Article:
The green and peace of Umbria have always been a source of inspiration for poets and artists: we propose an itinerary through places which inspired some of the verses of Lord Byron and Carducci, and which are depicted in the paintings of Jean-Baptiste Corot.
The Poets' Springs: from Poreta to Trevi - The Poets' Springs: from Poreta to Trevi
The Poets' Springs: from Poreta to Trevi
You may follow this route both by car, stopping at each proposed point or on foot following the hiking trail. Head towards the centre of Poreta, near Spoleto: your itinerary begins from this little village.
Travelling along country lanes and little unmade roads you will arrive in the vicinity of Campello. Reach the castle which overlooks the little hamlet: Campello Alta is a fortress that dates back to 921 and was built by Rovero di Champeuse. The name of the castle, and that of the village, derives precisely from the baron of Borgogna.
Once you have wandered around the little streets around the castle, head towards the Fonti del Clitunno. The small but luxuriant park which you will find upon arrival will captivate you with its greenery and unconditional peace. You will find a lake with very cold, crystalline waters: it is precisely the source of the Clitunno which has also formed small islets in the lake, between the grassy banks enclosed by weeping willows and poplar trees. Let yourself be enchanted by the fairy-tale setting of this park and take a stroll to the Tempietto del Clitunno (Temple of Clitumnus): an early-Christian church in the form of a temple with four columns holding up a tympanum, which overlooks the Clitunno from slightly raised ground. The building, one of the places of interest of Lombardic Italy, was of inspiration to Francesco di Giorgio Martini, Benozzo Gozzoli, Palladio (who believed it to be Roman) and was mentioned in the verses of Lord Byron.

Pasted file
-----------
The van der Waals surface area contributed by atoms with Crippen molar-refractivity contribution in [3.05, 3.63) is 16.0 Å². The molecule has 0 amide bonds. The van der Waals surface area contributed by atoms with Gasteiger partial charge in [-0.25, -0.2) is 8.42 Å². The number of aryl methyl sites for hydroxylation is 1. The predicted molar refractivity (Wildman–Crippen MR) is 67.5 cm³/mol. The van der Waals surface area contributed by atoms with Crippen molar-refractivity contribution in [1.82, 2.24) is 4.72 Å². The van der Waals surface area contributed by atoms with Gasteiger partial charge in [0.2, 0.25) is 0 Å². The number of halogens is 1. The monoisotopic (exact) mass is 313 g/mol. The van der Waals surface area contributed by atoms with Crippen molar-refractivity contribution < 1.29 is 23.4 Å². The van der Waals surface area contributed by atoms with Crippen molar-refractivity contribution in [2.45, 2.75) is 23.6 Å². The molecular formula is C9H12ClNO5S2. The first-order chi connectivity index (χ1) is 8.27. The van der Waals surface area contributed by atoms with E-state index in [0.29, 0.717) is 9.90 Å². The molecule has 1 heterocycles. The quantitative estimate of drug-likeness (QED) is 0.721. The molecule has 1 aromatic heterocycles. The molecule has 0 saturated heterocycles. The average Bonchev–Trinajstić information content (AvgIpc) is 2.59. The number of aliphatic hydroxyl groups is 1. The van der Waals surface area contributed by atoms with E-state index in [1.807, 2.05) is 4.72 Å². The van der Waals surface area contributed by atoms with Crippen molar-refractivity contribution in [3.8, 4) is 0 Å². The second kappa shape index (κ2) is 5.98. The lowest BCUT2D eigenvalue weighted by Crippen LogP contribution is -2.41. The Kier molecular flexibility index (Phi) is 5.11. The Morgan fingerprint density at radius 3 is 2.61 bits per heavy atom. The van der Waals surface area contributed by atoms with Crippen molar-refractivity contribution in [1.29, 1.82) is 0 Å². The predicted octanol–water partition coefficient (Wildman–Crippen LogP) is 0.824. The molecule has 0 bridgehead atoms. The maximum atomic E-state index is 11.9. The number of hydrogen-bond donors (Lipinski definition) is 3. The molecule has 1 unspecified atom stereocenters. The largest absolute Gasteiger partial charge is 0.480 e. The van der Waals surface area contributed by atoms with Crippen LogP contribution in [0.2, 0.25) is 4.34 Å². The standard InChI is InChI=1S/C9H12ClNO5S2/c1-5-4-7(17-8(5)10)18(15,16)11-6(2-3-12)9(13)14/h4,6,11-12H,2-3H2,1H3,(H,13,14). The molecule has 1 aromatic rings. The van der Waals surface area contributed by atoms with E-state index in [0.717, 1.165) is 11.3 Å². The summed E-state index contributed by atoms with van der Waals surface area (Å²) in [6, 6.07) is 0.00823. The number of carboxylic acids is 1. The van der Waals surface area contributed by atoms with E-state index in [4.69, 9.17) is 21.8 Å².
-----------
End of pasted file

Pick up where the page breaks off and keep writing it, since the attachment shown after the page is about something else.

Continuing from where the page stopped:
Once you have finished your visit to the park, reward yourself with a break to taste one of the territory's gastronomic highlights: extra-virgin olive oil, which is produced in the numerous olive mills and farms in the area between Spoleto and Trevi.
Your route now continues towards the Castello di Pissignano: the original construction dates back to Roman times (it was indeed on the via Flaminia), but owes its development to a group of Benedictine monks who occupied it several centuries later.
Passing through Pigge, an ancient walled village which crosses the Clitunno, you'll reach Trevi: the town is enclosed by two circuits of medieval walls giving it a characteristic spiral shape. Let yourself be guided up-hill by the narrow streets and discover the old town centre.